LAHARPE — LaHarpe electricity customers will pay more for their electric bills starting next month.
LaHarpe City Council members approved a 6 percent hike in electric rates, effective immediately, because of an uptick in wholesale costs.
Mayor Mae Crowell said the city was notified by Westar that the utility giant was raising the city’s rates 6 percent June 1, with even larger rate hikes higher by 2018.
Without the rate increase, the city stood to lose money for each kilowatt sold, an all-too-frequent occurrence in recent years.
Councilman Danny Ware noted LaHarpe has lost money in its electric fund in five of the past 10 years because rates weren’t high enough.
“You’re not going to be in business very long if you keep losing money,” Ware said.
Meanwhile, Councilwoman Sara’Nicole Prock noted LaHarpe’s rates were the third lowest in the region.
The Council declined to take further action in anticipation of future rate hikes, declining, for example, to increase the base rate on meter charges for residents or business owners. The meter charges are flat fees each customers pays, regardless of the amount of electricity consumed.
IN A RELATED matter, former councilman Clayton Carr and LaHarpe resident Ralph Holland pressed the Council for answers on a pair of recent incidents involving the city’s electric service.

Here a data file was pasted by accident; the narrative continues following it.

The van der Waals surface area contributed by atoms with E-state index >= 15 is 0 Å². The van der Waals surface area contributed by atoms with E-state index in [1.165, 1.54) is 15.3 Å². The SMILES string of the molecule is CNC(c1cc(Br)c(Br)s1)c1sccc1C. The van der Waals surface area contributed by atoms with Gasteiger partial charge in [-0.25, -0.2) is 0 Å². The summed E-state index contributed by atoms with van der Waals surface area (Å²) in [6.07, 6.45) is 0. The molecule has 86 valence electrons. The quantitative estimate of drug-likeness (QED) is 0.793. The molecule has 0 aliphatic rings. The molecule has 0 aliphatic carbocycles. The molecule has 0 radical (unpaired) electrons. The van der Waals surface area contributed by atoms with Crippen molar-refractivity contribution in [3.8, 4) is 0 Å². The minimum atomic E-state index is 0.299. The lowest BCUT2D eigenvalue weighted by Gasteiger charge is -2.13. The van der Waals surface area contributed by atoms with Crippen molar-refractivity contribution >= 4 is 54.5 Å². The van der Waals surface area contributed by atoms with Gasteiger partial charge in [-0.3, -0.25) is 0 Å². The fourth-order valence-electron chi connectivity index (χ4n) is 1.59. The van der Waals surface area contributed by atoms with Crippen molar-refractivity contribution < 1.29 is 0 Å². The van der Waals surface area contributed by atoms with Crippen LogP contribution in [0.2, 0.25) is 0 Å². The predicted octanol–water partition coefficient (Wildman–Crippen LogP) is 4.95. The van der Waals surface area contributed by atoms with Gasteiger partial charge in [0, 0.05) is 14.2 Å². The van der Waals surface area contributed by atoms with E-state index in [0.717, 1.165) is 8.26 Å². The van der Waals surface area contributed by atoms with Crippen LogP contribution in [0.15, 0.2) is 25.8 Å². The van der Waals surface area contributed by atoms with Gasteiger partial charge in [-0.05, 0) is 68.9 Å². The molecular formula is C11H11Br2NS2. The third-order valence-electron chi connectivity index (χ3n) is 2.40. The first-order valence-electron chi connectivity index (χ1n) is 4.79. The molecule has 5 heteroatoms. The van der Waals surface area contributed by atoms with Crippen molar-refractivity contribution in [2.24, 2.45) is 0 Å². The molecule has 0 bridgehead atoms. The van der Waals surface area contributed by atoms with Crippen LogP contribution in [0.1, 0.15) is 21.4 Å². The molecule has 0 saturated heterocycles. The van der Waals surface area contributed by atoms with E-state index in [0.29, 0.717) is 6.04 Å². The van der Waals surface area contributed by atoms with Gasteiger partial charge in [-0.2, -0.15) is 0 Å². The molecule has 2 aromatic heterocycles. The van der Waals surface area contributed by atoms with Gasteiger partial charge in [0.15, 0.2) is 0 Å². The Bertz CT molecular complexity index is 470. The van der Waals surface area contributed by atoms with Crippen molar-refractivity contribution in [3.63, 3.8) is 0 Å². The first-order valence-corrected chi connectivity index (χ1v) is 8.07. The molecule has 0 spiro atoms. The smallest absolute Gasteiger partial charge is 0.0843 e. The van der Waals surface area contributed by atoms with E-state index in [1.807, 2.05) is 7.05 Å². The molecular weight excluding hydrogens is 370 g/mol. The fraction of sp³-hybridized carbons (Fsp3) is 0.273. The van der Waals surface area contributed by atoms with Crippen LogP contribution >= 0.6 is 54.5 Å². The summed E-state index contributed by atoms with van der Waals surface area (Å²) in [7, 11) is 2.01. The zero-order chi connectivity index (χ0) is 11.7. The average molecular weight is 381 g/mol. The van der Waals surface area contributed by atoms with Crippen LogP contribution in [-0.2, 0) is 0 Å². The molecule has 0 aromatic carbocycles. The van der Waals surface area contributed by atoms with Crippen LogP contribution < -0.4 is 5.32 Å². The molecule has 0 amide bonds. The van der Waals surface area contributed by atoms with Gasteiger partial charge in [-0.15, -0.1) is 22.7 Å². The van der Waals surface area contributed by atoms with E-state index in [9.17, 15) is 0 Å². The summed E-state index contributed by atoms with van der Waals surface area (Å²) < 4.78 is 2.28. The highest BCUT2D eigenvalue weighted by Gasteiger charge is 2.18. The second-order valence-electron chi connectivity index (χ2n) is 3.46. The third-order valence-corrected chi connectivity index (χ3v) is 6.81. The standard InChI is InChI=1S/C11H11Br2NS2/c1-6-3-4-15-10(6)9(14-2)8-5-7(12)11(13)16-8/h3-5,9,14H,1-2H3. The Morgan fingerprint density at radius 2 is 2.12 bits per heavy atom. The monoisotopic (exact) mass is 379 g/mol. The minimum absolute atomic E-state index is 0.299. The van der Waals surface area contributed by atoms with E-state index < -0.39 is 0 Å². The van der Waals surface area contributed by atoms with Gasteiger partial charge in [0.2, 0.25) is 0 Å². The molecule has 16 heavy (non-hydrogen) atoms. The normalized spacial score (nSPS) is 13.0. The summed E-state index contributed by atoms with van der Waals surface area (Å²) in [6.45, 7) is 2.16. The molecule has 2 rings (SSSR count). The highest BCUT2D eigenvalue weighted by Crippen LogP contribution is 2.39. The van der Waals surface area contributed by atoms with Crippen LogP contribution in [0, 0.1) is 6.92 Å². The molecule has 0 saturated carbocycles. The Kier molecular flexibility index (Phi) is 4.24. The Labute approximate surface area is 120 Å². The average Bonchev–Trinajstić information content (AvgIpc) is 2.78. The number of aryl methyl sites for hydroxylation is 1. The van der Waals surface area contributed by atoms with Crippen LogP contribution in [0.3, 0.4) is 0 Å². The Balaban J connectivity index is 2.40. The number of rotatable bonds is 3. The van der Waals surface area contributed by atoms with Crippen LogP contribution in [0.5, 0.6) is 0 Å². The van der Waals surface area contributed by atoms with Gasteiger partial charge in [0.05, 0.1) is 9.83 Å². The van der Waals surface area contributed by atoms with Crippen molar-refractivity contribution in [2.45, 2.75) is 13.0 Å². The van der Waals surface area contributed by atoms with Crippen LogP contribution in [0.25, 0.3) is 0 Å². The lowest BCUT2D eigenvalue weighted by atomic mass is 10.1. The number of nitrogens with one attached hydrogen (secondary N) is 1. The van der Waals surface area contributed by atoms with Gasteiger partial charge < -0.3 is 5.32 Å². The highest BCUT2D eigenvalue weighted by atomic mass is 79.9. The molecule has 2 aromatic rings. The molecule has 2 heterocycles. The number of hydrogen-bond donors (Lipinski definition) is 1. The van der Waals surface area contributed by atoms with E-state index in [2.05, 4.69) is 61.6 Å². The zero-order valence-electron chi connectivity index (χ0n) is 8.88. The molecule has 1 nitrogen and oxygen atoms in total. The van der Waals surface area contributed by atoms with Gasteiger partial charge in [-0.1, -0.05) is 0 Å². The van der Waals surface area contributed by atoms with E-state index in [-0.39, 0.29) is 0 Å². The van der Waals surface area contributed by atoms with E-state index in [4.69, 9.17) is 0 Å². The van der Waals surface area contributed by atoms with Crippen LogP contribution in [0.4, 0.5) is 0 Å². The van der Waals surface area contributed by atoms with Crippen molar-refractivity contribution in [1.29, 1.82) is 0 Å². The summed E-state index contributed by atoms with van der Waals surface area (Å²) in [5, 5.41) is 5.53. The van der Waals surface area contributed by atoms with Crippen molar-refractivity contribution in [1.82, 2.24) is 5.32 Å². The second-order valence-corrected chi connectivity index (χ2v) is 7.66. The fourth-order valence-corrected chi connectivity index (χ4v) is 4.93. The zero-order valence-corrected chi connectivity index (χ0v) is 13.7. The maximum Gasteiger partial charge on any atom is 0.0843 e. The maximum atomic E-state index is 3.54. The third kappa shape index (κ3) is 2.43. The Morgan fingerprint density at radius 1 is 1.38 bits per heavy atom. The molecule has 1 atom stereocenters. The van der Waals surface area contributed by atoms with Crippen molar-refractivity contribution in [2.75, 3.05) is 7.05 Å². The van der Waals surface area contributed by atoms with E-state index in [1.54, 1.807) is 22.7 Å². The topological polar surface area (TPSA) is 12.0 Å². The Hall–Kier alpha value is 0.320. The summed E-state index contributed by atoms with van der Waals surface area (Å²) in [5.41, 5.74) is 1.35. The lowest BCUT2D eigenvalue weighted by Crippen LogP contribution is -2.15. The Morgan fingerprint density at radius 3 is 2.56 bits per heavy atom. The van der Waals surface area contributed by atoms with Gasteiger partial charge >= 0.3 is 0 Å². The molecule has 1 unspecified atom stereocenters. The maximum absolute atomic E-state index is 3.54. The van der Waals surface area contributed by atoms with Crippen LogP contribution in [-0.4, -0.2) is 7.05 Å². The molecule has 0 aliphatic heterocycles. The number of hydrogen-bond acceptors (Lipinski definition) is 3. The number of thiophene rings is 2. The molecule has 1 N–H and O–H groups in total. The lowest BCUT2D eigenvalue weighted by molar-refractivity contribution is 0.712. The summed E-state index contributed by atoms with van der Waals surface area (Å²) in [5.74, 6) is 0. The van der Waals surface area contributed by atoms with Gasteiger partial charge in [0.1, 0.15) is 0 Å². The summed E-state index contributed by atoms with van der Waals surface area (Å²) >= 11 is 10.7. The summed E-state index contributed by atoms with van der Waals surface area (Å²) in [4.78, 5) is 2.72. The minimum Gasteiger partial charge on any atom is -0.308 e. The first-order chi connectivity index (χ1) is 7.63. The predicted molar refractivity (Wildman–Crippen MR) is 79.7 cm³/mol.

A recent storm toppled a power line, and with City Superintendent Shaun Atwood out of town — he was not on call at the time — a city employee contacted Carol Buzbee, former city superintendent, who helped re-erect the line and restore service.
“That totally blows my mind,” Carr said.
Holland said he was concerned about the city employees’ lack of training.
“If you’re hired to do a job, you should be able to do the job,” Holland said.
Carr also spoke about a Friday incident in which an employee for a private contractor narrowly avoided being electrocuted while helping replace a transformer because the wire was still live because some of the equipment had been incorrectly installed previously. The employee was uninjured.
Crews should have tested the wire first, Carr contended, regardless of how the equipment was wired.
Council members agreed to investigate the matters further.
THE COUNCIL amended the city’s ordinance relating to building incentives for new homes or businesses.
The incentives allows the city to pay for installation of electricity, water, sewer, gas, telephone, cable television and high-speed Internet, and one 20-foot entrance to a property at no charge to the property owner, provided the qualifying structure has an appraised value of at least $50,000.
The city has had such an ordinance in place for years. The amendment shortens the amount of time, to 18 months, for applicants to complete construction. The old ordinance allowed for 24 months.